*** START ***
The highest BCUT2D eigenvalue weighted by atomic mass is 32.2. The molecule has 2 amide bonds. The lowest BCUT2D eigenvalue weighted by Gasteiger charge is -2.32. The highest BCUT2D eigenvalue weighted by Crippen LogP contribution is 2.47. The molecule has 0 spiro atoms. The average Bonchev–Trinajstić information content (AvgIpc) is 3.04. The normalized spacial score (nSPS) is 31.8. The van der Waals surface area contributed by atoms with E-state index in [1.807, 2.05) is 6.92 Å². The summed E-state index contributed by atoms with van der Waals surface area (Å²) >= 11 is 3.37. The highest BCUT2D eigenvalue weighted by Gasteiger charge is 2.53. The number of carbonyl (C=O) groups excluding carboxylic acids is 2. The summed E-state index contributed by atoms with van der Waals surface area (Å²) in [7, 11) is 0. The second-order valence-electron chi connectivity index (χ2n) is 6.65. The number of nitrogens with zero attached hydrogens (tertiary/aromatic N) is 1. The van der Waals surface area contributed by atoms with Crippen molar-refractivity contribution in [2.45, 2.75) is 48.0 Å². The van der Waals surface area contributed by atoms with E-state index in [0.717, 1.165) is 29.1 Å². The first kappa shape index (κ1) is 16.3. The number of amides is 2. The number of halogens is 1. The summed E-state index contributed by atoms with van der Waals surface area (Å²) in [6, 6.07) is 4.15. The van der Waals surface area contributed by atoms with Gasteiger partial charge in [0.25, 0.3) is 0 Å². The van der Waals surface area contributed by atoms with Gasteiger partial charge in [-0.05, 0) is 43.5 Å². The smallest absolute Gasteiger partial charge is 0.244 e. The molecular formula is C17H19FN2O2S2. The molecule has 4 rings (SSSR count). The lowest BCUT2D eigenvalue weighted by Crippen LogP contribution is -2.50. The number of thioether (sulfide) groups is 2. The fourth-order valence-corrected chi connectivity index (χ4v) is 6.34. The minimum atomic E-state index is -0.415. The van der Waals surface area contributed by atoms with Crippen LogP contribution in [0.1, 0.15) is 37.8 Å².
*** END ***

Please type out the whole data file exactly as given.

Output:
The highest BCUT2D eigenvalue weighted by atomic mass is 32.2. The molecule has 2 amide bonds. The lowest BCUT2D eigenvalue weighted by Gasteiger charge is -2.32. The highest BCUT2D eigenvalue weighted by Crippen LogP contribution is 2.47. The molecule has 0 spiro atoms. The average Bonchev–Trinajstić information content (AvgIpc) is 3.04. The normalized spacial score (nSPS) is 31.8. The van der Waals surface area contributed by atoms with E-state index in [1.807, 2.05) is 6.92 Å². The summed E-state index contributed by atoms with van der Waals surface area (Å²) >= 11 is 3.37. The highest BCUT2D eigenvalue weighted by Gasteiger charge is 2.53. The number of carbonyl (C=O) groups excluding carboxylic acids is 2. The summed E-state index contributed by atoms with van der Waals surface area (Å²) in [7, 11) is 0. The second-order valence-electron chi connectivity index (χ2n) is 6.65. The number of nitrogens with zero attached hydrogens (tertiary/aromatic N) is 1. The van der Waals surface area contributed by atoms with Crippen molar-refractivity contribution in [2.45, 2.75) is 48.0 Å². The van der Waals surface area contributed by atoms with E-state index in [0.717, 1.165) is 29.1 Å². The first kappa shape index (κ1) is 16.3. The number of amides is 2. The number of halogens is 1. The summed E-state index contributed by atoms with van der Waals surface area (Å²) in [6, 6.07) is 4.15. The van der Waals surface area contributed by atoms with Gasteiger partial charge in [0.25, 0.3) is 0 Å². The van der Waals surface area contributed by atoms with Gasteiger partial charge in [-0.05, 0) is 43.5 Å². The smallest absolute Gasteiger partial charge is 0.244 e. The molecular formula is C17H19FN2O2S2. The molecule has 4 rings (SSSR count). The lowest BCUT2D eigenvalue weighted by Crippen LogP contribution is -2.50. The number of thioether (sulfide) groups is 2. The fourth-order valence-corrected chi connectivity index (χ4v) is 6.34. The minimum atomic E-state index is -0.415. The van der Waals surface area contributed by atoms with Crippen LogP contribution in [0.1, 0.15) is 37.8 Å².